Amy Coney Barrett poses for a photo

Amy Coney Barrett

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On Oct. 26, Justice Amy Coney Barrett was confirmed to the Supreme Court in a 52-48 Senate vote. Justice Barrett’s confirmation came as no surprise to many and marks a landmark shift of the Court’s ideology. As the youngest woman ever confirmed to the Supreme Court, this ideological shift could have lasting impacts for many years to come.

Justice Barrett’s experience includes work as a law clerk for Judge Laurence Silberman and Justice Antonin Scalia. After leaving her clerk positions, she practiced law in the District of Columbia area before returning to her alma mater, Notre Dame, to teach constitutional law and federal courts. Having only worked as a judge on the United States Court of Appeals for three years, she is the least judicially experienced member of the Supreme Court.

Justice Barrett’s confirmation process was not free from controversy. She was nominated on Sept. 26, only eight days after the passing of Justice Ruth Bader Ginsburg. She first appeared before the Senate Judiciary Committee on Oct. 12, only answering a few questions and obfuscating the rest. Spanning only 28 days, her nomination to confirmation was one of the shortest in recent history. 

The criticism of Justice Barrett comes from a multitude of different groups spanning several issues. Her decisions on cases as a member of the federal court of appeals in Chicago often reflect that of her mentor, Justice Scalia. From abortion to the Affordable Care Act to gay marriage, Justice Barrett has shown through her writing that she is not above reversing long-held court precedents.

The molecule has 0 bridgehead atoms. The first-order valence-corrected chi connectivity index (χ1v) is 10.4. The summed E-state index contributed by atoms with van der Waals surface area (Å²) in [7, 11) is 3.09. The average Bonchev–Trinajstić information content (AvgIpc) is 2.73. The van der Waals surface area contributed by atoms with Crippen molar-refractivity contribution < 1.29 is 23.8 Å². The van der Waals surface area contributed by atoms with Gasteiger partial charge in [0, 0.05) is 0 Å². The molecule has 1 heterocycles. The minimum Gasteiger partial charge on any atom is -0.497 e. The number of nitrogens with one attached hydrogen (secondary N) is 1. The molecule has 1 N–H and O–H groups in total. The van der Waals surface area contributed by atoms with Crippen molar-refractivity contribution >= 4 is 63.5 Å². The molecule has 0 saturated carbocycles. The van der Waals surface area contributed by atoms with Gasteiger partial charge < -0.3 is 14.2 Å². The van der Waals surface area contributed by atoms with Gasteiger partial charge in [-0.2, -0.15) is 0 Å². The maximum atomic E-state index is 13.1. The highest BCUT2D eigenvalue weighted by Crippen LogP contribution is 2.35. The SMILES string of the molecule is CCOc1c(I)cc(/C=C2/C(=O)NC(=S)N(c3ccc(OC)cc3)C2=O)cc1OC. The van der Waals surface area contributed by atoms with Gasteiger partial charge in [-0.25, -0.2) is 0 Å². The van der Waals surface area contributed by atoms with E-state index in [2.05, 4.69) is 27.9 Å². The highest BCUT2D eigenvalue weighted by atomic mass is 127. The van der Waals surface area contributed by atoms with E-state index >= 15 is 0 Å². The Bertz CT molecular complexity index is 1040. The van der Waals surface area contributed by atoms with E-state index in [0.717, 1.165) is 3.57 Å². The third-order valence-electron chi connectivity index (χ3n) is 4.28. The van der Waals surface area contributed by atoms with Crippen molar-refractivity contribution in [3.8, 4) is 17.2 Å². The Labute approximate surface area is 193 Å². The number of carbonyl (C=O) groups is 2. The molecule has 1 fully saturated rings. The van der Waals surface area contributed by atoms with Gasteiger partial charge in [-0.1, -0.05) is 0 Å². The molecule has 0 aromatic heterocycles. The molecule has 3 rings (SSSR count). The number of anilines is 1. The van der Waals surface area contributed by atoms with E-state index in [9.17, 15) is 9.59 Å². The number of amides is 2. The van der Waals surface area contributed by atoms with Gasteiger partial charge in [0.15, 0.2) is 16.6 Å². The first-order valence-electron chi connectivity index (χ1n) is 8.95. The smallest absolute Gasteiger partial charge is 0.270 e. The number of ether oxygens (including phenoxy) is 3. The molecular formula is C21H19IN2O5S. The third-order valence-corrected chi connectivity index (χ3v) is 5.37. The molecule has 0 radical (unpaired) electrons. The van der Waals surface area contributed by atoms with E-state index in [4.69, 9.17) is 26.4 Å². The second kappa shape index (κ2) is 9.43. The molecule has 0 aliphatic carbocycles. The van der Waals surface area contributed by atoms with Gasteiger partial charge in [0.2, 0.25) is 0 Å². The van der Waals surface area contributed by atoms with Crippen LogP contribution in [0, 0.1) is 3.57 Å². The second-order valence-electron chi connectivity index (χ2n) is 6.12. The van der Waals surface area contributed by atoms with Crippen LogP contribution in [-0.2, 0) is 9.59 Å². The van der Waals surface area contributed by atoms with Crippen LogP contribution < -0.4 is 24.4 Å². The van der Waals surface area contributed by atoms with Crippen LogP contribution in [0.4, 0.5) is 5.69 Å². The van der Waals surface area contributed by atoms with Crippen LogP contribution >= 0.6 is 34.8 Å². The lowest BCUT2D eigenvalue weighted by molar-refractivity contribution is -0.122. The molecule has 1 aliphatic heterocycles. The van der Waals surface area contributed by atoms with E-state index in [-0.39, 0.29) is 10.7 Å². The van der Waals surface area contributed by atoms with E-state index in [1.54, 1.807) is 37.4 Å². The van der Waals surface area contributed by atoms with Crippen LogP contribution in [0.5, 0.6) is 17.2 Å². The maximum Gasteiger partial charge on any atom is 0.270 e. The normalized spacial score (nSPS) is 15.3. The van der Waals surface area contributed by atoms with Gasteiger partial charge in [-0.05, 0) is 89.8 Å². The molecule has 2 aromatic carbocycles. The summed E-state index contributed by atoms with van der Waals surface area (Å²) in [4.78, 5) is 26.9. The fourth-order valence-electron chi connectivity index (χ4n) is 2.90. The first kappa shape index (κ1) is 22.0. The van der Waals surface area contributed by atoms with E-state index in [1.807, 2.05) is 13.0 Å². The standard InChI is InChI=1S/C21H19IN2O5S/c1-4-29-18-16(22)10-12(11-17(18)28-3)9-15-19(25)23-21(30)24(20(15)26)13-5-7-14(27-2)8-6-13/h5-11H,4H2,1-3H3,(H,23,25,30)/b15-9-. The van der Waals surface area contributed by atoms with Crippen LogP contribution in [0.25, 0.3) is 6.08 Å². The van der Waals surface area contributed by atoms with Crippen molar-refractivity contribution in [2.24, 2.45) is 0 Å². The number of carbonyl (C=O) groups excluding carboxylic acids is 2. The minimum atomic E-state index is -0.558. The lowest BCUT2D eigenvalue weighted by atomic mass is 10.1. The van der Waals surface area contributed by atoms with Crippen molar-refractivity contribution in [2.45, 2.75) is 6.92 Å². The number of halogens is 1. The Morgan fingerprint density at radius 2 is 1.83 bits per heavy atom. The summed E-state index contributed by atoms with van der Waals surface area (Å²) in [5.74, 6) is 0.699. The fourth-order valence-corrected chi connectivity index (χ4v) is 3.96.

At one point during her confirmation hearing, Justice Barrett was asked what materials or notes she had brought along with her to answer questions, and proudly, she presented an empty notepad to the committee. Many senators tried to play this as a sign of her strength and intelligence, but in my eyes, it was mockery of the Senate process and the practice of law itself. The practice of law is not a closed-book exam, and it is the responsibility of those who hold power to use resources whenever possible to come to the best conclusion when deliberating case outcomes. 

Her refusal to answer questions throughout the confirmation process not only makes the American people question her impartiality, it makes them question her credibility. If Justice Barrett cannot answer simple questions about how she feels about issues, how can a legitimate confirmation process ever occur? The answer is simple: it can’t. This confirmation process was nothing more than a political circus and an insult to those in desperate need of financial relief due to the pandemic. 

The fact of the matter is that Justice Barrett is not qualified for the position she now holds. Now appointed to the highest court in the land, her confirmation marks a dark period of American history, one where we have not only forgotten what we stand for, but where the separation of powers and democratic processes mean nothing. The American people deserve better, and the shadow of Justice Ginsburg’s legacy will forever loom over the Justice who now occupies her seat.

Correction: This opinion piece previously said that Barrett was the youngest person ever confirmed by the U.S. Supreme Court. That is incorrect. She is the youngest woman ever confirmed by the U.S. Supreme Court. The error has been fixed.